• Preliminary planning and further preparatory steps towards the 2023 launch of the ten-year, large-scale project ‘Meadow renaturalisation on the Middle Elbe’
  • Establishment of a parent stock of rare willow species jointly with the conservation garden of the Middle Elbe Biosphere Reserve
  • Establishment of softwood alluvial forests as habitat for the penduline tit, which is dependent on willow forests growing in proximity to water and is now endangered in Germany
  • Tendering for the approval planning for the further conversion of single-species pine forests into biodiverse mixed deciduous forests

What further initiatives have we undertaken?

In 2022, we emphasised education and communication. Here are a few examples:

  • In a joint excursion to the project area, employees from the WEPA sites in Kriebstein and Leuna, along with their families, learned about the work of WWF and a great deal about alluvial forests and the animals that dwell there.
  • In addition, a number of environmental education events were held with a kindergarten, youth groups and voluntary ecological year participants in the state of Saxony-Anhalt. The topics were ‘The riverside meadow as a habitat’, ‘Sustainable paper production’ and ‘The condition and sustainable management of our forests’.
  • Wildlife and landscape photographer Peter Ibe provided key support in the media work accompanying the partnership project.
  • WEPA supported the Middle Elbe Biosphere Reserve in developing and implementing urgent measures to retain water in various meadow areas.

And the conservation project is far from over. There is a lot on our joint agenda with WWF, including numerous measures to be taken in 2023. Here is a look ahead:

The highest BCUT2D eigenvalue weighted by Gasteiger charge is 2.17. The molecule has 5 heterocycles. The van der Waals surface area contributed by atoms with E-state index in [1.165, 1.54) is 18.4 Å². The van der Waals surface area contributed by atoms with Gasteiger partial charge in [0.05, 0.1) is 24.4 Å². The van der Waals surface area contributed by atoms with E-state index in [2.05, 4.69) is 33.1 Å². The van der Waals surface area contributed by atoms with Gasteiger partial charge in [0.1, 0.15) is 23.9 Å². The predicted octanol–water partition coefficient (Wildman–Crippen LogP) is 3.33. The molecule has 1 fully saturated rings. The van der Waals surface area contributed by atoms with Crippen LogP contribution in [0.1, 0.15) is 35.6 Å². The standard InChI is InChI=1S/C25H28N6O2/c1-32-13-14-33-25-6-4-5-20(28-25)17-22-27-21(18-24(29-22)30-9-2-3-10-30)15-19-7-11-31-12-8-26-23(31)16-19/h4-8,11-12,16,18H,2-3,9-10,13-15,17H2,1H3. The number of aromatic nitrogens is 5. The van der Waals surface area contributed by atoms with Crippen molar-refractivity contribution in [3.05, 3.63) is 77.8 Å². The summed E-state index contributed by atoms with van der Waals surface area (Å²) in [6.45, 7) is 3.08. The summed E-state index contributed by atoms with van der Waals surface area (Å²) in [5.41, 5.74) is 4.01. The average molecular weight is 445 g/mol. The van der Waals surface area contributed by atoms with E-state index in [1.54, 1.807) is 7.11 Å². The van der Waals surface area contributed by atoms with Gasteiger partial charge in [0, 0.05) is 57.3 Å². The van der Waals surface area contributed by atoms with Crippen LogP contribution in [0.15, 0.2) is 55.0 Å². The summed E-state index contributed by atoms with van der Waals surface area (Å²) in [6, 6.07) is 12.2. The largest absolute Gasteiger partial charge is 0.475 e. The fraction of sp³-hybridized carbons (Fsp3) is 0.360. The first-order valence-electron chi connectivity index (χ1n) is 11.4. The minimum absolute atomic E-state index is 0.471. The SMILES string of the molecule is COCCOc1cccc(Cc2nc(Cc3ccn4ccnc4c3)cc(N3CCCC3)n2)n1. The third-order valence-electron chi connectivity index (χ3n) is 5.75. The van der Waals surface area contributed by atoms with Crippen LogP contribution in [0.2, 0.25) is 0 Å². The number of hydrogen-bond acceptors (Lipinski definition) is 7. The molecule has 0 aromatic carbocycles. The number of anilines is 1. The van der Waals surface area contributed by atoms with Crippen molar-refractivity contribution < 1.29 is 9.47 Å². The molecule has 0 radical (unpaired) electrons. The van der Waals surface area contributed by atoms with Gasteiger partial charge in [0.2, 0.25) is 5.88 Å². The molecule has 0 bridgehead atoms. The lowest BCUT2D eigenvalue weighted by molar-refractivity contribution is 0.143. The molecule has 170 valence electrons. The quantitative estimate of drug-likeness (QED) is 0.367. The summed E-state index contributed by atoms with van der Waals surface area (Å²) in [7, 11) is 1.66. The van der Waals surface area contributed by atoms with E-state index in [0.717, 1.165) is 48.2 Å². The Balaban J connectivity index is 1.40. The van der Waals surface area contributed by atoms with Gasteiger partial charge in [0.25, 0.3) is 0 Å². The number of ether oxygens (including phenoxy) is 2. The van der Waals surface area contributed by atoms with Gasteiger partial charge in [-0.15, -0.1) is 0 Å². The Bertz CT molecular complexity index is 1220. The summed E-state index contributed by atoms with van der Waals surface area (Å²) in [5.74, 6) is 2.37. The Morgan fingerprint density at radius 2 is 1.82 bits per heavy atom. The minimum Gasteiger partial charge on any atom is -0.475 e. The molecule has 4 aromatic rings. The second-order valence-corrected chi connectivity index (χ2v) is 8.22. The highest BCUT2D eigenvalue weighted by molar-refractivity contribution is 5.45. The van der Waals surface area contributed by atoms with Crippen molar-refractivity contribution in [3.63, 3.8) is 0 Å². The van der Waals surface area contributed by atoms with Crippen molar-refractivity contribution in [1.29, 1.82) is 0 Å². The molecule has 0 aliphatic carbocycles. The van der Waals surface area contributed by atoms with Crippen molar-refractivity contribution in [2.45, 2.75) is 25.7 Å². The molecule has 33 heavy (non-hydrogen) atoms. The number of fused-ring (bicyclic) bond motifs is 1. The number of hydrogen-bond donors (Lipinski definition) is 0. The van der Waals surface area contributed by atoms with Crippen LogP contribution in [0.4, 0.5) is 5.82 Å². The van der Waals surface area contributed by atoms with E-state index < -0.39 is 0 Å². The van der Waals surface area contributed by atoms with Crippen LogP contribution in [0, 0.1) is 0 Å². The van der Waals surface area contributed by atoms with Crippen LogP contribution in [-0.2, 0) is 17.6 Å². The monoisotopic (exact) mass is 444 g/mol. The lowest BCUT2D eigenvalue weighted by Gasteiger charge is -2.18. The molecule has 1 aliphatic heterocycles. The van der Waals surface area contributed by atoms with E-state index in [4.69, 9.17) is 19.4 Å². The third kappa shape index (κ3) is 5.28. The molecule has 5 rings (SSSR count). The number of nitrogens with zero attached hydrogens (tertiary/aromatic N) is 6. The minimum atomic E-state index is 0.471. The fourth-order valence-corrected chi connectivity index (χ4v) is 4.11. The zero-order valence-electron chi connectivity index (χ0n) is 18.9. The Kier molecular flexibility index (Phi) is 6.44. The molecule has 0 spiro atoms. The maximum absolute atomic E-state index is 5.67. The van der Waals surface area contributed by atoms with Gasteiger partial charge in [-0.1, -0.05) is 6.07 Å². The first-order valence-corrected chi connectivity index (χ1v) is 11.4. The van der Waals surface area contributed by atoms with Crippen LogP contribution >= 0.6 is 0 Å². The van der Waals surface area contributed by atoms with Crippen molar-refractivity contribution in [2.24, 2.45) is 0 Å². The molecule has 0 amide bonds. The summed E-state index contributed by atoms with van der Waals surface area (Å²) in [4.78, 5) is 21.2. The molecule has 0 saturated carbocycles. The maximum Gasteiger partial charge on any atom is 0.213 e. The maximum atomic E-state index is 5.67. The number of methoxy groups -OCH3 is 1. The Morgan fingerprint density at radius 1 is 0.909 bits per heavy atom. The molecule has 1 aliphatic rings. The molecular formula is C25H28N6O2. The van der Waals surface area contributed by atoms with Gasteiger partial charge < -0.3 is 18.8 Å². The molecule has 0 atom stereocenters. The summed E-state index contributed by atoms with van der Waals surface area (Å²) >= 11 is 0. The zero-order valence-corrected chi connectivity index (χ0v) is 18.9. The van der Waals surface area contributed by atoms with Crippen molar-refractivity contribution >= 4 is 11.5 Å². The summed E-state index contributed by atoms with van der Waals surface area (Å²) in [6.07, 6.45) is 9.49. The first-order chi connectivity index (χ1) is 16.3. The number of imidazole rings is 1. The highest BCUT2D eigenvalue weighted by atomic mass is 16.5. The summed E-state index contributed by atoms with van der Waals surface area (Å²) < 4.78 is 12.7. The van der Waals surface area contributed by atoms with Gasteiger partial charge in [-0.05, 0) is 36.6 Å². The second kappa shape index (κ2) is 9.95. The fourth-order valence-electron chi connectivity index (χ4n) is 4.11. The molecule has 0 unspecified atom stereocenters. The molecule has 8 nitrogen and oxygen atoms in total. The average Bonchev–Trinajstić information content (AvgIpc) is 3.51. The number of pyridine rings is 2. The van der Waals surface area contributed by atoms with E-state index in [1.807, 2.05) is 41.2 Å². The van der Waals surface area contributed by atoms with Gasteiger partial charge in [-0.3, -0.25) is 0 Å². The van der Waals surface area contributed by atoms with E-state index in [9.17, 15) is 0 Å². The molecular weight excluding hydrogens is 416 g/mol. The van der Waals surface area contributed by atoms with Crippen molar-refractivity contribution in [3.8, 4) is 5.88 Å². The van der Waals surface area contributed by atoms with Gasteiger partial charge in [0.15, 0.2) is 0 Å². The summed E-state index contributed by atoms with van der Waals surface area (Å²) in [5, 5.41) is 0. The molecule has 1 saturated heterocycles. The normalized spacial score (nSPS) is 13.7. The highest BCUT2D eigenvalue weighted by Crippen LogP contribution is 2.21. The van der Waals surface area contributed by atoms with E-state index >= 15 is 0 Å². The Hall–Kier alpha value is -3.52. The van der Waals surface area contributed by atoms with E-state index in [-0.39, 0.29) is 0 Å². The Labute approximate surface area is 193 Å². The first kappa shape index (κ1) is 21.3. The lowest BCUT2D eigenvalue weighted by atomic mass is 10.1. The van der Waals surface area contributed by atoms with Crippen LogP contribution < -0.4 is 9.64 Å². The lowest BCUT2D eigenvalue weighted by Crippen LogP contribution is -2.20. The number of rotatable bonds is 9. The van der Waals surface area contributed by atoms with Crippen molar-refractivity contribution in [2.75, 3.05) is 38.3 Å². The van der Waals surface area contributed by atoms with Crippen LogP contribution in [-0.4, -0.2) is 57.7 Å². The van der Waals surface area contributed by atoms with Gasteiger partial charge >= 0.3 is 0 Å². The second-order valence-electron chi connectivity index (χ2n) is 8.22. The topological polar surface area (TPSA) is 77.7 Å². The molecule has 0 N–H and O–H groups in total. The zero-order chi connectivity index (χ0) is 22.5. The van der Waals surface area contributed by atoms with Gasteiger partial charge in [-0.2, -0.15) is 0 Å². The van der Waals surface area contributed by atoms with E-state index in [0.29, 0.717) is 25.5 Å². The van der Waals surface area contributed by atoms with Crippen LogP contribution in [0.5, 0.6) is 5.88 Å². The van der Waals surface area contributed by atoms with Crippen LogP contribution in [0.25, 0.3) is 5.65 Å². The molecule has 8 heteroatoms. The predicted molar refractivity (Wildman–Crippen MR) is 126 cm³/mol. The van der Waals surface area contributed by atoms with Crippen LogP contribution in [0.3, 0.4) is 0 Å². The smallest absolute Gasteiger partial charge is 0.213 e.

• This year, with support from WEPA, WWF will launch the ten-year, large-scale project ‘Meadow renaturalisation on the Middle Elbe’. In the framework of the funding programme Germany’s Blue Belt, we want to work jointly with actors from the region to improve the condition of the meadow habitat and, through targeted conservation measures, develop it into a pearl of biodiversity on the Elbe. Plans include, among other measures, the renaturalisation of small bodies of water and biotopes for amphibians, the linking of former flood channels and the protection of valuable alluvial meadows through the development of a regional grazing concept.
  • These conservation measures will be accompanied by many smaller and larger events that will be open to all who are interested. WWF and WEPA are convinced that we can only protect nature together.
  • Parts of the WWF property on the Middle Elbe have been in so-called process protection for the last several years. This is meant to allow the valuable forest areas to gradually return to a wilder state, without human influence. How this natural development proceeds and whether the concept proves successful are important questions for the work of WWF. To be able to observe this process better, the WWF office is currently developing and testing the use of wildlife cameras and camera traps on-site.
  • In autumn 2023, solitary oaks will be planted in the alluvial meadows of the Middle Elbe. These are native to the meadow landscape and will provide refuge for various animals – for example, endangered insects such as the great capricorn beetle. The goal is to establish a sustainable population of oaks of various ages and to preserve the landscape in this form for coming generations.
  • Finally, extensive species protection measures will be taken to help certain bats and cavity-nesting birds by installing bat boxes and nesting aids in the WWF forests.

Photos:copyright: Peter Ibe, WWF Germany